Roger Ebert vs. Roger Ebert.
Roger Ebert is a man who does not makes movie lists: “No, I won’t be making out my list of the 10 Best Films for Halloween this year.” (Yesterday’s Wall Street Journal.)
Roger Ebert is a man who does make movie lists: “Ten great films about horror.” (Rogert Ebert’s Journal, a few days earlier.)
Granted, the list at his Journal has some films that are traditional Halloween fare (Frankenstein, Nosferatu) and some that are not (The Third Man, Detour). (Check out his site not just for the list but for each movie in its entirety along with links to Ebert’s reviews.) But it seems that Ebert is of two minds when it comes to lists.
I don’t blame him. He’s been doing it longer than just about anybody, and I imagine every critic doesn’t at some point gets sick of making lists. Lists at best are a snapshot in time, subject to change, and from another angle are reflections as much about the people making the lists as the films themselves. The usefulness of movie lists is inversely proportionate to their number, and that’s part of the problem today. Movies lists are out of control. Their count has metastasized beyond what anyone would consider a healthy number useful for intelligent discourse about movies. In fact, I’d say they’ve contributed to a lot of lazy thinking about film.
I had done a post on movie lists a few months ago, contrasting the lists at two popular sites. It’s mind-boggling. I am a fan of They Shoot Pictures, Don’t They? (and their approach with the TSPDT list of 1,000 Greatest Films). On the other hand, the IMDb 250 list is pretty silly. (IMDb pretends to be democratic but the cross-section of voters must not be like any cross-section of moviegoers that I know, and the results are highly skewed. The same could be said for our so-called political democracy.)
Here’s Ebert on the IMDb list:
“Citizen Kane” is only No. 37, and some critics suspect that’s because some online fanboys won’t watch black-and-white movies. (Anyone who will not watch black and white should be locked in a closet with mice, but that’s another subject.)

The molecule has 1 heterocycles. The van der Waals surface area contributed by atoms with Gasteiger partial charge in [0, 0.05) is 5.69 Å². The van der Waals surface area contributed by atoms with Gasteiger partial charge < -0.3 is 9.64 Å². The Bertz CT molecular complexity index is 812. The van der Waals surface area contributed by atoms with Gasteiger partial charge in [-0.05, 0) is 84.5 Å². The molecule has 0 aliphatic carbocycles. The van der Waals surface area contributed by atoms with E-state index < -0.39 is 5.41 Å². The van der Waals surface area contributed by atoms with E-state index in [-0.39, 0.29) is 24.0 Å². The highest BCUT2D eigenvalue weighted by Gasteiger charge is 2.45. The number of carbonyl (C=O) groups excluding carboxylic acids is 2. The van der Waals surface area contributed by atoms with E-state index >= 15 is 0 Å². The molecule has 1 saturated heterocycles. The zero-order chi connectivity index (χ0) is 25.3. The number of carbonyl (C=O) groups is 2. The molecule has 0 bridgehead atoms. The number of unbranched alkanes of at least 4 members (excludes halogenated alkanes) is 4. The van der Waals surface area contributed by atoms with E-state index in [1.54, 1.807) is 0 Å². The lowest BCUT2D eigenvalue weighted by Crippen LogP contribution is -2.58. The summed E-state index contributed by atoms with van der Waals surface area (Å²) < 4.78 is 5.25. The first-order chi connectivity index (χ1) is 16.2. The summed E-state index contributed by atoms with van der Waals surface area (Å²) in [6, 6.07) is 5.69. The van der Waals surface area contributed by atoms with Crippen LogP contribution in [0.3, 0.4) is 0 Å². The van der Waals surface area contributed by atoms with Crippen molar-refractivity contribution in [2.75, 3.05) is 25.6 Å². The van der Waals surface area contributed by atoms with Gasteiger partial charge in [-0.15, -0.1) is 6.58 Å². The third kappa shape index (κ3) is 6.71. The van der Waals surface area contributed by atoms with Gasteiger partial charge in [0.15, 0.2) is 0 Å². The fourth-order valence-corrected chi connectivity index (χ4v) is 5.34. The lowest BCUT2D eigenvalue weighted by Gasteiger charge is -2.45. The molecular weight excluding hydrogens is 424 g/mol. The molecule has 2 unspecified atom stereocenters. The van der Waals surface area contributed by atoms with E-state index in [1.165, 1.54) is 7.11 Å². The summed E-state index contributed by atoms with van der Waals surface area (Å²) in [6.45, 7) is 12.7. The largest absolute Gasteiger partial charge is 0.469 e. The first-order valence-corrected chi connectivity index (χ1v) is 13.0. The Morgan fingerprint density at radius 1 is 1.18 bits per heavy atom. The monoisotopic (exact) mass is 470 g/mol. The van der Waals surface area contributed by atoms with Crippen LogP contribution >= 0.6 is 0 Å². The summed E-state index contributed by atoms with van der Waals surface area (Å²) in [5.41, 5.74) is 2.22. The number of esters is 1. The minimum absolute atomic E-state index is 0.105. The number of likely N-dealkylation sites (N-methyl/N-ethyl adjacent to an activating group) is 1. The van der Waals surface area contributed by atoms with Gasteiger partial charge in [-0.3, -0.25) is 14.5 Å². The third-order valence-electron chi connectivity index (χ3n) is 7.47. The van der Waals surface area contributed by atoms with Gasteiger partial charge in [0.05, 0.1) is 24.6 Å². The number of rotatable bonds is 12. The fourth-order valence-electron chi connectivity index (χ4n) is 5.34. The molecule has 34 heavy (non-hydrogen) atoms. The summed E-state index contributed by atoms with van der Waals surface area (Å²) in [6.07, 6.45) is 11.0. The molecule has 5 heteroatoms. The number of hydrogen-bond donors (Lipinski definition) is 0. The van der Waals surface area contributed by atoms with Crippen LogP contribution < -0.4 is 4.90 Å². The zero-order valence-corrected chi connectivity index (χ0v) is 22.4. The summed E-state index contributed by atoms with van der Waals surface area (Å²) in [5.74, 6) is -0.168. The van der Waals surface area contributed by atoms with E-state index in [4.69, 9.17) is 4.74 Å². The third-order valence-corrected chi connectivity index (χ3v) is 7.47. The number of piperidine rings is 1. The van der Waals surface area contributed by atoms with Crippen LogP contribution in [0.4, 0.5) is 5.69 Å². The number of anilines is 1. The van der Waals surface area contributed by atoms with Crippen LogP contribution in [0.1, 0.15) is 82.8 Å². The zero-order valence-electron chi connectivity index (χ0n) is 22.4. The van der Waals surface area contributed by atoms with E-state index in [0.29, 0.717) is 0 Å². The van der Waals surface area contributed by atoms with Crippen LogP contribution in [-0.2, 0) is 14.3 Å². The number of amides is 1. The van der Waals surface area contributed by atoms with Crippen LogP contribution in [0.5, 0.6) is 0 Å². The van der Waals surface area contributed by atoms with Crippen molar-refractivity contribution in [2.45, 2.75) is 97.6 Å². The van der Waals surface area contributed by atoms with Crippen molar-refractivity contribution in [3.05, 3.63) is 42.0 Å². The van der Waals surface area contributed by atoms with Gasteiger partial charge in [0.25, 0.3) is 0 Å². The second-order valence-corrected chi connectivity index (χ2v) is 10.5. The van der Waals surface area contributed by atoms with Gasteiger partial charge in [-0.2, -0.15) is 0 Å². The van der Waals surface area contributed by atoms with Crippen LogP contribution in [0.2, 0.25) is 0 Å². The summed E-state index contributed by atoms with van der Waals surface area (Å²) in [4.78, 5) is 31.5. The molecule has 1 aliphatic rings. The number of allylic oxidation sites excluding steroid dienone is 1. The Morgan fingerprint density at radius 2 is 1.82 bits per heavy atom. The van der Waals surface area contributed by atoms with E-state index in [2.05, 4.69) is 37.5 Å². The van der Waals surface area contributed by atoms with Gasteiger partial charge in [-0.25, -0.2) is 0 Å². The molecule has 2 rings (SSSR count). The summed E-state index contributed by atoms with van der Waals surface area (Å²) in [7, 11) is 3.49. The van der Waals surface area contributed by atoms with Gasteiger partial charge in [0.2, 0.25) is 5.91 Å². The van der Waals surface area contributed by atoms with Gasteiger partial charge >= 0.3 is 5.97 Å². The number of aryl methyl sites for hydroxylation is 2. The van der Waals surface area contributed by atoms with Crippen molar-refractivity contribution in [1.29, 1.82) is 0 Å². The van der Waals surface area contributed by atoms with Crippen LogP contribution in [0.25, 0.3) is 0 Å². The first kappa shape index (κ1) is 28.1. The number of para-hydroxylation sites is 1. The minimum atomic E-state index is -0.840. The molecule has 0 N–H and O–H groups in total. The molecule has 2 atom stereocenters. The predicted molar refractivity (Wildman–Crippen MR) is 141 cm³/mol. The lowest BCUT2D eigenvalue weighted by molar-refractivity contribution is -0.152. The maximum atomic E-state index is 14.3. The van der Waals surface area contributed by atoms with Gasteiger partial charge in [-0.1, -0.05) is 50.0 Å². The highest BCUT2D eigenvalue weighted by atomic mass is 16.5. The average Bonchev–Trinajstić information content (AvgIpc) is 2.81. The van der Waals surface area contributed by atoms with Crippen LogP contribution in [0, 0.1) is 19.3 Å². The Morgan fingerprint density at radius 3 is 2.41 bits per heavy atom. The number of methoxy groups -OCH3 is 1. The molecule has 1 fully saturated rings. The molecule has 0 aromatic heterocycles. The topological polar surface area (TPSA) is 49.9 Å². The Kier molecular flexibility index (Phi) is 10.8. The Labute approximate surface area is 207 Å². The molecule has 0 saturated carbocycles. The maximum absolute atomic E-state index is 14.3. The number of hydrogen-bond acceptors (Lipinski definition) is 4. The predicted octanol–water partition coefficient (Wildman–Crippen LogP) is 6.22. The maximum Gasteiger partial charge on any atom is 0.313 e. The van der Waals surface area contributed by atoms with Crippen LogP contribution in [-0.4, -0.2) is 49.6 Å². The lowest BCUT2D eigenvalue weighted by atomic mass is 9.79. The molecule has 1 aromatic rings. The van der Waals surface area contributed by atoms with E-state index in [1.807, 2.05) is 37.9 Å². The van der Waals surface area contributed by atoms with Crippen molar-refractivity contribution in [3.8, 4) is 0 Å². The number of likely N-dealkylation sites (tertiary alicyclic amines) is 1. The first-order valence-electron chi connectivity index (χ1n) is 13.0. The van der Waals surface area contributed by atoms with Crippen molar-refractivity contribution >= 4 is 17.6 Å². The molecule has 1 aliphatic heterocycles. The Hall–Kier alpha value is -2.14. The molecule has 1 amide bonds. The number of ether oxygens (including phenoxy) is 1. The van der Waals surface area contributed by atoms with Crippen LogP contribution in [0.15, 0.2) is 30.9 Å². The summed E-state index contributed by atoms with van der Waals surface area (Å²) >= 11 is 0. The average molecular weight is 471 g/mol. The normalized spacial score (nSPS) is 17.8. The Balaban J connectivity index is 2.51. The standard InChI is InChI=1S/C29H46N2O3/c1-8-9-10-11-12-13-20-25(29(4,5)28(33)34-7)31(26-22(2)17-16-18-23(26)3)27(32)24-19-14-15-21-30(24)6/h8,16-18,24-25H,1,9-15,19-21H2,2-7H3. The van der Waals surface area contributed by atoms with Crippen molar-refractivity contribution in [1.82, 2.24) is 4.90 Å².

(Ebert also gets in a much-deserved dig at websites that require ten clicks to view their lists of ten movies. I thought the idea of the web was to make it easier for people to get information. Some sites must have missed the memo.)
One old item about movie lists that I had intended to write some time ago: the big one. As movie lists have proliferated, the lists have grown longer and longer. Top Ten lists don’t seem adequate, even for end-of-year recaps (again, see Ebert). Lists of a hundred or a thousand movies are not uncommon. How about a list of 10,000 movies?
That’s been the quest of a modern-day Quixote named Brad Bourland. This June the indefatigable Mr. Bourland topped the 10,000 mark on his ultimate ranking of films. He calls it “THE MOVIE LIST—THE FINAL CUT: The 10,000 Best, Most Beloved and the Most Important English Language Films of the 20th Century, In Order.” You can get all 219 pages of it at his site, themovielistonline.com. (A New York Times profile of Bourland is here.)
I wouldn’t normally quibble with a monumental effort like that, but he’s got Patch Adams (1998) at #5681, several spots ahead of Slaughter on Tenth Avenue (1957), at #5695. What the hell was Bourland thinking?
Stirling Newberry writes about the new, “final” chapter to the Saw franchise and finds parallels between the torture porn genre of horror films and the torture porn politics of the right. (The MAD front-page feature this week was on horror franchises, and on Thursday, the Saw films in particular.)
The cresting of the torture porn wave in popular culture is underlined by the rise of torture porn politics, exemplified by the tea party, but echoing across the political spectrum. The viciousness of cuts in social programs in the United Kingdom, and across Europe, compounded with a Franco-German backed initiative to clamp down on social spending even more, are torture porn economics. The reason for demanding repayment now, is not because that repayment is economically productive, but because those demanding repayment now hope that bankruptcy or insolvency is the result, which give’s them the lector’s license to slowly pull the intestines out of the victim. Say Ireland, Iceland, or Greece.
The last act of the movie saga of the Jigsaw cult, signals, clearly, to those who are listening, that both the patience of the ordinary population is exhausted, and the energy of the torturing class is also exhausted.
Not sure if I agree with all the points Newberry goes on to make, but I would say that horror films can’t be understood without understanding the culture and politics of the times. The torture porn films of recent years wouldn’t have been made—or caught on, at least—if not for the dangerous rightward shift in our politics.
Will things get better now? Not so fast.
However, that is precisely why the danger is growing, because a movement that knows it is not actually entitled to power on support, is far more likely to push through laws quickly, in the limited time it has.